Introduction: 500,000 Volt Van De Graaff Generator Using Cheap Parts

Picture of 500,000 Volt Van De Graaff Generator Using Cheap Parts
Lets build a 500,000+ volt Van de Graaff generator!!

I built this one in about a week, using scrap parts from a sewing machine and materials ordered from

I have seen the larger machines in operation at my local science museum and this one does just as well. I have made hair stand on end and even pie pans float up and off the machine.

For an explanation of operation go to Wikipedia:

ALSO, note that this machine can generate enough static to stop a pacemaker and any other digital device, keep people with heart problems away. Also if you dont wont to blow up you sensitive electronic devices make sure you either use the machine on a separate circuit or unplug everything you want to keep. I have also stopped watches and killed cell phones with it. The current is low around 27micro amps but that's a thousand times whats needed to kill say your flat screen TV or pc/laptop.

Well if your know anything about Van de Graaffs you know that the bigger and smoother the sphere or collector the bigger the charge. Any bump or lip on the sphere and all the charge will run to it and bleed off.

The recharge rate or time it takes to build up a charge high enough to jump from the sphere is determined by belt speed and width.

I used an art program to generate some diagrams and several pics of the completed unit, its a simple mechanism and you could upscale it for a larger machine easily topping 1,000,000 volts. all you need to do it increase the sphere size and belt width.

This one is an upscale version that I used to test equipment at work and I used the little one to determine the best belt material.
I tried plastic tape, rubber, fabrics, and the hands down best was a plastic coated fabric used in hotel shower curtains. Its easy to cut and glue and lasts for a long time. The charge it carries was easily 50% better than everything I tried.

Also to get the most of your machine you will need to get your hands on some Teflon and some nylon to make the rollers out of. I ordered mine from Granger (links in parts list) I used the Teflon for the top and nylon for the bottom or drive roller. You can also get the Teflon from stacking little half inch thick disks cut with a 2" diameter hole saw from cutting boards. You could also make the top and bottom roller out of the same material and coat the top roller with Teflon tape.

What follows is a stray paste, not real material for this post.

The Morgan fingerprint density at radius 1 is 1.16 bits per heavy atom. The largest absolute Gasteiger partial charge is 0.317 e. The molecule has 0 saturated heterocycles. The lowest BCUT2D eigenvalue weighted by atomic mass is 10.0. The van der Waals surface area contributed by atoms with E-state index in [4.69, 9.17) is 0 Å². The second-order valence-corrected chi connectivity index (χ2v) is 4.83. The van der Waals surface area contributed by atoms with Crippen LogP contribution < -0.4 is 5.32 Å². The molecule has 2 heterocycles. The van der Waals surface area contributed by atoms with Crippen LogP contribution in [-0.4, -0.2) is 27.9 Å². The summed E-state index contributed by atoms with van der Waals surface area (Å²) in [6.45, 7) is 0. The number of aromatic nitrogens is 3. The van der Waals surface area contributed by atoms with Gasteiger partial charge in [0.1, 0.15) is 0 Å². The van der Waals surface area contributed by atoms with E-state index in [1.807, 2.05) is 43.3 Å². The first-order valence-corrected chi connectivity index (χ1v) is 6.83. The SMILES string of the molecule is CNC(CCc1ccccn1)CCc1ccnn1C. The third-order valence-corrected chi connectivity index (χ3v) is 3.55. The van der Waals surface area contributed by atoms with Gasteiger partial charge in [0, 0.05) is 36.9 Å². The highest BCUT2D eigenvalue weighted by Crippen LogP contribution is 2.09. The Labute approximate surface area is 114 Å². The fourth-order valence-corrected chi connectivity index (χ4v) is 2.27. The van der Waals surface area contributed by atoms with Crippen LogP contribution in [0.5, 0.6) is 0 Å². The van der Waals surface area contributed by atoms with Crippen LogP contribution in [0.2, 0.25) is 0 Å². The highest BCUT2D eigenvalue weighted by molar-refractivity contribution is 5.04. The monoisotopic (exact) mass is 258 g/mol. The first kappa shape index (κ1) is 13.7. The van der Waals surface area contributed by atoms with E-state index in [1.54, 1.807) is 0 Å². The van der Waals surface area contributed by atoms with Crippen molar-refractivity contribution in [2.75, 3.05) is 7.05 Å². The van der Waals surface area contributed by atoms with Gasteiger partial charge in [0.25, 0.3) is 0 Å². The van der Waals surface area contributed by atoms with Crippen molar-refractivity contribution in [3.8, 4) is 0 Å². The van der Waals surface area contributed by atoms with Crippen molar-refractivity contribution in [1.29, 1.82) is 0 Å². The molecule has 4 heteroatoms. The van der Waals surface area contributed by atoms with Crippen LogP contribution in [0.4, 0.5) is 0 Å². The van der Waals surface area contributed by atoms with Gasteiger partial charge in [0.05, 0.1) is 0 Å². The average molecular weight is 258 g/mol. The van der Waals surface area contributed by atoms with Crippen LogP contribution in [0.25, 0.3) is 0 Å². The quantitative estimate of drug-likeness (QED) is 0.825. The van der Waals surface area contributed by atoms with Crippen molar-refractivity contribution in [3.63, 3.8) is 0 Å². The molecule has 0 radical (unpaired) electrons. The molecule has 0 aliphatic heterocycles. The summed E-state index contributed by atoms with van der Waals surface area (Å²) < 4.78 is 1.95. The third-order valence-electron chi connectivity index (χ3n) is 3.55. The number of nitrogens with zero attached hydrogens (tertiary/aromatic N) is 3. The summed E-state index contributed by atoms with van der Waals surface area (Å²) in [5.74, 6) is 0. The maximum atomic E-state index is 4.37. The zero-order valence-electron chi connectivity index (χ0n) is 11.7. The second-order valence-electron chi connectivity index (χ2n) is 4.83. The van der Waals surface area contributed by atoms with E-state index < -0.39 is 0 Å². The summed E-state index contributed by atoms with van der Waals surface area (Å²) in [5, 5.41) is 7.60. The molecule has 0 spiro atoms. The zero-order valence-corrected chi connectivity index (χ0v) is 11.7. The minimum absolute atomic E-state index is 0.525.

Also if you want to boost your storage and spark a bit build this:
Leyden jar of DOOM!

I will try to list as many tips threw this process as I can. Its been several years since I built the machine and its worked well so far.

Zachary M.

Georgetown, KY

Next up a parts list......

Step 1: Parts List (give or Take a Few Items...)

Picture of Parts List (give or Take a Few Items...)

Sphere-- Garden gazing ball, stainless (glass or plastic will not work)
4" PVC sewer pipe 24" long
4" PVC sewer pipe coupling
2" Diameter 2.75" long Teflon roller Grainger Item # 2NJA2
2" Diameter 2.75" long Nylon roller Grainger Item # 1UTY5
12" x 12" plywood 3/4" thick
12" x 18" plywood 3/4" thick
1/2" all thread (threaded rod) you will need enough to make four pieces 9" long.
1/2" nuts for the all thread, you will need 16 of them also 16 washers
4/40 by 1" bolts I used about 10 of them
Power switch, 120v 5amp
Sheet of copper, I got mine at the hobby store 9 or copper roof flashing at a hardware store.
box of stick pins
3/4 inch copper pipe around 14" long (I would get at least two feet so you have leverage to bend it)
120volt power cord
120volt sewing machine motor with drive pulley and belt. (mine was from a Brother) Or Use and Small pulley Granger PN 1X459
12" x 12" PVC sheet 1/4" thick (thick plexi glass will work just as well, and look cool to!)
Axel for top and bottom rollers (whatever you can find, I pulled mine from the sewing machine)